- Category: Ships
- Written by Landing Ship Tank (Large)
- Hits: 23721
Vessel Type: Amphibious Warfare Vessel or Landing Ship Tank (Large) - LST(L).
Names & Pennant Numbers with commission dates:
INS Shardul L16; Laid Down - 16 December 2002, Launched - 03 April 2004, Commissioned - 04 January 2007.
INS Kesari L15; Laid Down - Not Known, Launched - 08 June 2005, Commissioned - 05 April 2008.
Future Commissions: ............................Airavat; Laid Down - Not Known, Launched - 27 March 2006, Delivered - 30 March 2009 Commissioning - TBA in 2009.
Displacement: 5600 tons full load.
Dimensions: Length - 124.8 metres.
.................Beam - 17.5 metres.
.................Draught - Not Known.
Complement: 145 sailors and 11 officers.
Cargo Capacity: 465.8 m3 water.
......................1292.6 m3 diesel fuel.
Comments: Garden Reach Shipbuilders & Engineers received a contract from the Indian Navy to build three LST(L) class vessels in 2002. A news article from the Indian Express, dated 09 June 2005, stated that these vessels were ordered by the Indian Navy in December 2001 and are expected to have an indigenous content of more than 90%. These vessels will be commissioned into the Indian Navy to support amphibious operations, carrying equipment, cargo & troops and providing a landing capability directly onto the beachhead. These landing ships, bearing battle tanks, accompany expeditionary forces during assaults on beaches. GRSE officials stated that the hull of the ship was fabricated and thereafter sent out to the fitting-out jetty. Vice Admiral Yashwant Prasad, the then-incumbent Vice Chief of Naval Staff, stated at the Kesari launch, "The GRSE has constructed this ship in just 17 months, right from the keel laying and have delivered a substantially improved vessel in its class." Shardul stands for the Royal Bengal Tiger, symbolising agility, strength and valour. The motto of INS Shardul is 'All for one, One for all.' It is the first vessel to be commissioned at the Karwar Naval Base. The warship got its name from an earlier warship of the same class that was decommissioned in 1997.
The ship can carry 11 main battle tanks, 10 army vehicles and 500 troops (excluding the ship's crew) for amphibious operations and can achieve a speed of 15.8 knots. The vessel will be capable of beaching for disembarkation of army vehicles and troops. The ship is also provided with helicopter landing facilities to accommodate the Sea King Mk.42 helicopter or the HAL Dhruv helicopter. Weapons onboard include surface-to-air missile & chaff launchers, a pair of WM-18 rocket launchers (manufactured by Larson & Toubro) and CRN-91 anti-aircraft guns (naval version of the 30mm Medak gun made in Secunderabad) mounted on stabilised optronic pedestals with a range of about 5 km and can fire at the rate of 500 rounds per minute. The vessels will be fitted with a propulsion remote control and battle damage control systems for efficient operation and control at sea. If required, it can act as a hospital ship and as a modified fleet tanker for stern re-fuelling of other naval vessels. India Defence Consultants reported on 26 June 2005, that Calzoni - the Italian subsidiary of American Kollmorgen - was awarded the contracts for supply of steering gear for the vessels.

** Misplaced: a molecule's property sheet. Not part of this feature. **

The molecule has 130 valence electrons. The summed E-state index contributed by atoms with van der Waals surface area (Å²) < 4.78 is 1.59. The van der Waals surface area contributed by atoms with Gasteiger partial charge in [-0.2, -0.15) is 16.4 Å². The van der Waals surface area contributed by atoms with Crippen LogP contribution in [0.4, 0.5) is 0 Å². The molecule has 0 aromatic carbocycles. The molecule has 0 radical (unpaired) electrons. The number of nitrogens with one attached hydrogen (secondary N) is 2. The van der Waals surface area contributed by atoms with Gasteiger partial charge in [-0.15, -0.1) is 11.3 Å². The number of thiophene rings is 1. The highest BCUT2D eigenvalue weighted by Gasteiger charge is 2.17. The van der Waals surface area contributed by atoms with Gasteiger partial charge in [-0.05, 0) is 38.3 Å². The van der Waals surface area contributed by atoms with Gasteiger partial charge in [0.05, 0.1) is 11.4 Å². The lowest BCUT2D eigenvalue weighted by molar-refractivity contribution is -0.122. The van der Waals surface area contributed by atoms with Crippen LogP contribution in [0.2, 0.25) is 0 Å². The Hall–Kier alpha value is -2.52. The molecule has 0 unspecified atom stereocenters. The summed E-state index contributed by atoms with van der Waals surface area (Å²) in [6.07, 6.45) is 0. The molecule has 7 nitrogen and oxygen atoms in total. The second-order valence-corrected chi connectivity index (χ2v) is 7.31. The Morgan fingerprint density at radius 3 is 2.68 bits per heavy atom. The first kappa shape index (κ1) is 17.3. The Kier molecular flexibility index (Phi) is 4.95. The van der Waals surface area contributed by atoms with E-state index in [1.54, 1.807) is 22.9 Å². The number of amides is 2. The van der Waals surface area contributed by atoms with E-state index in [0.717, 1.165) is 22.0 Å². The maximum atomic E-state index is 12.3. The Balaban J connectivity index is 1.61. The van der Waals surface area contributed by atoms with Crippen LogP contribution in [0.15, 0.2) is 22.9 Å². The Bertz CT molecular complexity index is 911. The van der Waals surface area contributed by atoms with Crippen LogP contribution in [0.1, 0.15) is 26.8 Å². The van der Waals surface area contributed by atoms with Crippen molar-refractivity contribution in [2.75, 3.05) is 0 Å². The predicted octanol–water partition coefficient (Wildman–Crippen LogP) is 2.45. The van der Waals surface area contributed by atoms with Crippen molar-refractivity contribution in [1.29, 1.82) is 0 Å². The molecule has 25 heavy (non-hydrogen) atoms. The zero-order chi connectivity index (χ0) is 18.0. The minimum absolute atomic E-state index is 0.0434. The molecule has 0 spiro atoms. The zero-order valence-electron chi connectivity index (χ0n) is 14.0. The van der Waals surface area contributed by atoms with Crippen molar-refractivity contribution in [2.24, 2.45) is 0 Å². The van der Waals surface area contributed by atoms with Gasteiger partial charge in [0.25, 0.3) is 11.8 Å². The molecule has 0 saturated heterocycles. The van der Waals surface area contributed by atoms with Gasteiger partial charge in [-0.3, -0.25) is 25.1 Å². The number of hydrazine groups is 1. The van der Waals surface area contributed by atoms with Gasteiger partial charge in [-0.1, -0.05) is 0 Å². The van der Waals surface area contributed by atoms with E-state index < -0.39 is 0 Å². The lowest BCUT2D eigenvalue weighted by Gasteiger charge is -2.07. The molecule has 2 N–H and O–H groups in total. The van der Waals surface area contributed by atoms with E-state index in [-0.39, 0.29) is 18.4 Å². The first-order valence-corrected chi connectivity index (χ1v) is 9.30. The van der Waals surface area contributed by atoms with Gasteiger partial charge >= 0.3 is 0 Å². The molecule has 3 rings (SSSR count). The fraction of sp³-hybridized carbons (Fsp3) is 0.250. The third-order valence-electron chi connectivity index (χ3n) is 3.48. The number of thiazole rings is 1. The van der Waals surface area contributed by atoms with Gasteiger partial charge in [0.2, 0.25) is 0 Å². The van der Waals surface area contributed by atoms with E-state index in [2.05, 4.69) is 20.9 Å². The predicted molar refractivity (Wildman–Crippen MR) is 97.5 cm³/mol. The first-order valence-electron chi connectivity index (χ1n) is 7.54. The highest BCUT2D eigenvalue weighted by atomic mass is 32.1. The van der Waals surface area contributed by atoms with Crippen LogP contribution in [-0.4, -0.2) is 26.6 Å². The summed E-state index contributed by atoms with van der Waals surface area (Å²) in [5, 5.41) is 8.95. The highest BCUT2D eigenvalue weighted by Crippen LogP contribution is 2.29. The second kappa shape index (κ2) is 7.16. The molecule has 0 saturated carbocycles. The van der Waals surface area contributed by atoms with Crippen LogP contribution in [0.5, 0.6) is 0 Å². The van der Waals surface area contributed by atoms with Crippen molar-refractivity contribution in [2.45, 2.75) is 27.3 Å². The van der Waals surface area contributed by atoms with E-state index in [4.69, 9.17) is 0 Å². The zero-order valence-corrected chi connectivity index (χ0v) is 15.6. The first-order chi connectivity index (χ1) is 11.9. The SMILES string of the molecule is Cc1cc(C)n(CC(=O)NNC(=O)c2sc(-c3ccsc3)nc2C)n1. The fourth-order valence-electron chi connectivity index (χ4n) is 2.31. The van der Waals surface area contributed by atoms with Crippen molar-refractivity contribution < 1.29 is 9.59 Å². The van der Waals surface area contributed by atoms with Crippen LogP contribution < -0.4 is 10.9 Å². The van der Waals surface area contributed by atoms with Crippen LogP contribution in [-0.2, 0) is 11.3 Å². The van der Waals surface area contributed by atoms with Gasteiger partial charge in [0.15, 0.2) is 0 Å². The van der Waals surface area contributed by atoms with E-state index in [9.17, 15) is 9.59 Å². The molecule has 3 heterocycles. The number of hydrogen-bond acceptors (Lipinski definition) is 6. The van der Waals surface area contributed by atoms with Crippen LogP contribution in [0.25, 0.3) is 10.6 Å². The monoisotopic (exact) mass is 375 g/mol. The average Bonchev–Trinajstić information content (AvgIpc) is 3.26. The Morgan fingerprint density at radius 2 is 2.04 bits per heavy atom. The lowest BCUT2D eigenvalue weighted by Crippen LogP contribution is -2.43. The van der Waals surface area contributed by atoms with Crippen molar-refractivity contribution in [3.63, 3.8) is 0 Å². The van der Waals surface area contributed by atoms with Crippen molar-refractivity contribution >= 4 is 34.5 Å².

A January 2003 news release from the MacGREGOR Group states, that a contract from GRSE requires MacGREGOR's RoRo Ships Division to design & supply three ship sets of access equipment for the Indian Navy's new LSTs. The LST designs are updated versions of the earlier Magar Class built by GRSE for the Indian Navy. Although designed to interface with the existing vessels' arrangements, the equipment featured MacGREGOR's latest technology and will be upgraded in terms of safety to meet the latest requirements of the classification society ABS. In particular, this dictates stronger bow doors and the incorporation of additional inner bow doors; a bow ramp, vehicle hatch/ramp and hatch cover completed the outfit. A technology-transfer deal benefited one of the specialist divisions of GRSE by way of indigenous manufacture and engineering support for some hydraulic and mechanical components. The yard manufactured the main steel structures under MacGREGOR's supervision, further benefiting local production facilities. Rear Admiral T S Ganeshan (Retd.), Chief Managing Director of GRSE, stated that substantial design changes have been incorporated in these ships to improve habitability, operational efficiency and safety at sea.
An October 2003 news release from CAE states, that a $16 million (Canadian Dollars) contract was awarded to the company to supply the Indian Navy with integration and control systems for three of the Navy's new landing ships. CAE supplied prime contractor GRSE with advanced computer-based integrated platform management system (IPMS) technology that provide propulsion and damage control for the Navy's landing ships. For a second time, CAE provided the Navy with systems integration support services and platform system sensors. The work was carried out jointly by CAE's staff in Montreal, Canada and Bangalore, India and completed by mid-2006. The licensee of S.E.M.T. Pielstick in India, Kirloskar Oil Engines Limited, has received an order for 6 x 12 PA6 STC engines for the propulsion of three LST(L) vessels of the Magar Class. Maximum Continuous Rating (MCR) = 3880 kW at 1050 rpm and Maximum Rating (MR) = 4270 kW at 1084 rpm.
INS Airavat, the last of three ships, begun sea trials in July 2008 after completing basin trials in May. The ship was expected to be commissioned into the Indian Navy in December 2008 but was finally delivered to the Navy on 30 March 2009. Her CO is Cdr Manish Sharma.